How Does Quantitative Easing Affect Day Trading?

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How Does Quantitative Easing Affect Day Trading?

quantitative easing

Quantitative Easing (QE) is one of the most popular tools used by central banks to handle financial and economic crises. While a form of QE has been used for decades, the current version started in 2009 during the Global Financial Crisis (GFC). 

In summary, QE is a process where the Federal Reserve pumps money to an economy in a bid to promote or boost growth and stimulate some inflation. This article will explain the role of the Federal Reserve and how it uses QE to solve major crises.

Role of central banks in QE

To understand QE, you need to first know more about central banks and their role. A central bank is an independent institution that is given the mandate to supervise the financial sector and set the monetary policy.

In most countries, central banks have what is known as a dual mandate. This refers to the mandate of ensuring that prices are stable and that the economy has a low rate of unemployment.

In most developed countries, the level of price stability is when the rate of inflation is at or below 2%.

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Other tools

Central banks have many tools that helps them achieve this mandate. For example, they are the only institutions that can set interest rates, which then influences the cost of lending.

When an economy is going through challenges, a central bank can easily slash interest rates. This will in turn incentivize more borrowing and spending. In turn, it will help improve the economy.

During the pandemic, central banks came up with other tools like yield curve control and bond purchases. In yield curve control, a bank comes up with a yield it wants the government bond to have and then buys as much bonds as possible.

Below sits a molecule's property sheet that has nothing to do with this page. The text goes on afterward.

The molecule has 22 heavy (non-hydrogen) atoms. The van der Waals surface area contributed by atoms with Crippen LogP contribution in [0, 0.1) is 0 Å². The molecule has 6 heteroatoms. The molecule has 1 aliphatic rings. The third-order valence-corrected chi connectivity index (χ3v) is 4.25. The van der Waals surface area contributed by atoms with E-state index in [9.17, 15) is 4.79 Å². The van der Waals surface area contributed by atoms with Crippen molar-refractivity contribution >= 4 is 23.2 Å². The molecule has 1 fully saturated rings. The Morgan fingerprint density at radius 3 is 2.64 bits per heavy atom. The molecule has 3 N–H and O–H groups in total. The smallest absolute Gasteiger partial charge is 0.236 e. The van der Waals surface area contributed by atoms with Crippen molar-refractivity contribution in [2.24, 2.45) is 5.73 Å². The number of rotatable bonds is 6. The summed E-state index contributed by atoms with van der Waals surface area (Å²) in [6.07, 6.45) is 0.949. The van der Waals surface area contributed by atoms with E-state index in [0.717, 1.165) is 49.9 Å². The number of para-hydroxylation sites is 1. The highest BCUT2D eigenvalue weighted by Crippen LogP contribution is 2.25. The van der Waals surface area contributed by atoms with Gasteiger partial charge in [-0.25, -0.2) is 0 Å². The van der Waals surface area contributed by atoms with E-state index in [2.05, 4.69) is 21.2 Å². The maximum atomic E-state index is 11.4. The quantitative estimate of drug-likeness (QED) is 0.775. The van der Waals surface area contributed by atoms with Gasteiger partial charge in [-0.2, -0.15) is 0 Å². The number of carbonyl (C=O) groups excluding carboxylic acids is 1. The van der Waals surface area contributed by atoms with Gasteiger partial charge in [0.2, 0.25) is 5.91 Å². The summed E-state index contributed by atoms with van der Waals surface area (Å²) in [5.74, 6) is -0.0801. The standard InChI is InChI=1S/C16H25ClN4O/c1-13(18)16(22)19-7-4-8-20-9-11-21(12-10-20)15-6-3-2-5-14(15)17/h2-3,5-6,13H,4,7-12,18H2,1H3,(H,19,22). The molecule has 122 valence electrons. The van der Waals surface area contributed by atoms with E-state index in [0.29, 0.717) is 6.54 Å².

Related » What is the yield curve in Trading?

What is quantitative easing?

Quantitative easing refers to a situation where a central bank decides to buy a lot of government bonds to respond to a crisis. It does this by creating money from thin air. This makes the process only relevant to developed countries with a strong currency.

Indeed, the only central banks doing QE are in developed countries like:

  • The United States
  • Japan
  • Australia
  • United Kingdom
  • The European Union.

These countries have currencies that are widely accepted worldwide. Also, in the past decade, they have gone through a period of low inflation. Therefore, the central banks can afford to print money without risking overinflation.

Related » What you need to know about monetary policy

Developing and emerging markets

On the other hand, many countries in developing and emerging markets cannot afford to use QE. That’s because their currencies are mostly local and have no value outside their borders. As a result, when they print a vast amount of cash, they will create hyperinflation.

How quantitative easing works

The idea behind QE is relatively simple. In times of a crisis, the bond market could become dysfunctional. That’s because many investors will rush to sell the government bonds that they own.